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Italy's Etna Volcano Throws Lava Bombs in Its First Big Eruption of 2017

Rocky Planet iconRocky Planet
By Erik Klemetti
Mar 2, 2017 1:15 AMNov 20, 2019 5:57 AM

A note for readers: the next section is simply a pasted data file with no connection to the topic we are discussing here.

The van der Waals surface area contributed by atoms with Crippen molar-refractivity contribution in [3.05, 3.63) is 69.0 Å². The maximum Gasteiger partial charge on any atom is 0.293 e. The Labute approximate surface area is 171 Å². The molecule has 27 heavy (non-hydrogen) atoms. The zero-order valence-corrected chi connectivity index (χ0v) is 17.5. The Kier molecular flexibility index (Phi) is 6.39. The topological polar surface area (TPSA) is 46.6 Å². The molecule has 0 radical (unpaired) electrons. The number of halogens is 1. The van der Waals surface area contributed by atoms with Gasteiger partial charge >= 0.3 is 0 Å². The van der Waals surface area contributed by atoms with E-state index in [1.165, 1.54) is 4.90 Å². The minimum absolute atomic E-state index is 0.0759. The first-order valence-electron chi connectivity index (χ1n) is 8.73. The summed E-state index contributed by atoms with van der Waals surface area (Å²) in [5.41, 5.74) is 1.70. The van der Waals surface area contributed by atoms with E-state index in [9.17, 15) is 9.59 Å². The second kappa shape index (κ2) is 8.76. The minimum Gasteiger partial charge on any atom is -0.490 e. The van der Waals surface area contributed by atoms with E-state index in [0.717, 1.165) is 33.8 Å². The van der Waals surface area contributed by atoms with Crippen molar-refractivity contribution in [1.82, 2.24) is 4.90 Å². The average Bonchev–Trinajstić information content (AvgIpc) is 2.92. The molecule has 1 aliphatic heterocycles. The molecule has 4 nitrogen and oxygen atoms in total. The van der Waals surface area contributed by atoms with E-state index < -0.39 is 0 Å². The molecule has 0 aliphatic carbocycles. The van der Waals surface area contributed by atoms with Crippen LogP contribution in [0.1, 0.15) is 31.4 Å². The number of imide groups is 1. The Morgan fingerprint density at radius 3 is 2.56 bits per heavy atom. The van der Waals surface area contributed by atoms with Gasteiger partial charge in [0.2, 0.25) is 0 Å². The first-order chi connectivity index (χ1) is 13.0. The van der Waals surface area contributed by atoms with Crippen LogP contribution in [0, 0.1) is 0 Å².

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Europe's biggest and most powerful volcano, Mount Etna, erupts sending an ash cloud across the holiday isle of Sicily.Getty Images After one of the most quiet years in decades, Etna has decided to make 2017 a little more exciting. Early this week, the volcano had a moderate strombolian eruption, what the folks who monitor Etna call a "paroxysm," that produced a lava fountain over the summit of the volcano. Strombolian eruptions (named after nearby Stromboli) are caused by gas-rich magma reaching the surface and erupting explosively. They also tend to produce lava flows at the same time, but they are less intense explosions than a plinian eruption (like what happened at Pinatubo or St. Helens). Some of the images of the eruption show a stream of lava coming from the New Southeast Crater while strombolian explosions threw lava bombs hundreds of meters from the vent. The ash from this eruption did not disrupt the air traffic in or out of the airport at nearby Catania---however, past stronger eruptions have caused it to shut down. Of course, there was a torrent of hyperbole published about this eruption. But even as dramatic as this eruption looked, it is relatively benign, mainly impacting the summit area of Etna. Always be skeptical of news articles that sell any volcanic eruption as a portend of doom or massive destruction. Very few actually are as hazardous as breathless media outlets would suggest. Eruptions at Etna may pose a hazard to air traffic through ash emissions, and slow-moving lava flows could endanger some of the villages and homes on the lower slopes of the volcano. This has happened before, and attempts were made to divert the lava flows (with moderate success). But the lava flow jeopardizes property much more than life; the flows move so slowly that you can likely out-walk them. Etna does have some history of explosive eruptions, but in its most recent activity over the last decade, these events have been very rare. Remember, there are a lot of webcams pointed at Etna. You can see a lot of different views (including IR thermal camera) on the INGV webcams, while Radio7 has a variety from different views and EtnaGuide has some near the summit. The next time Etna rumbles, be sure to check it out live.

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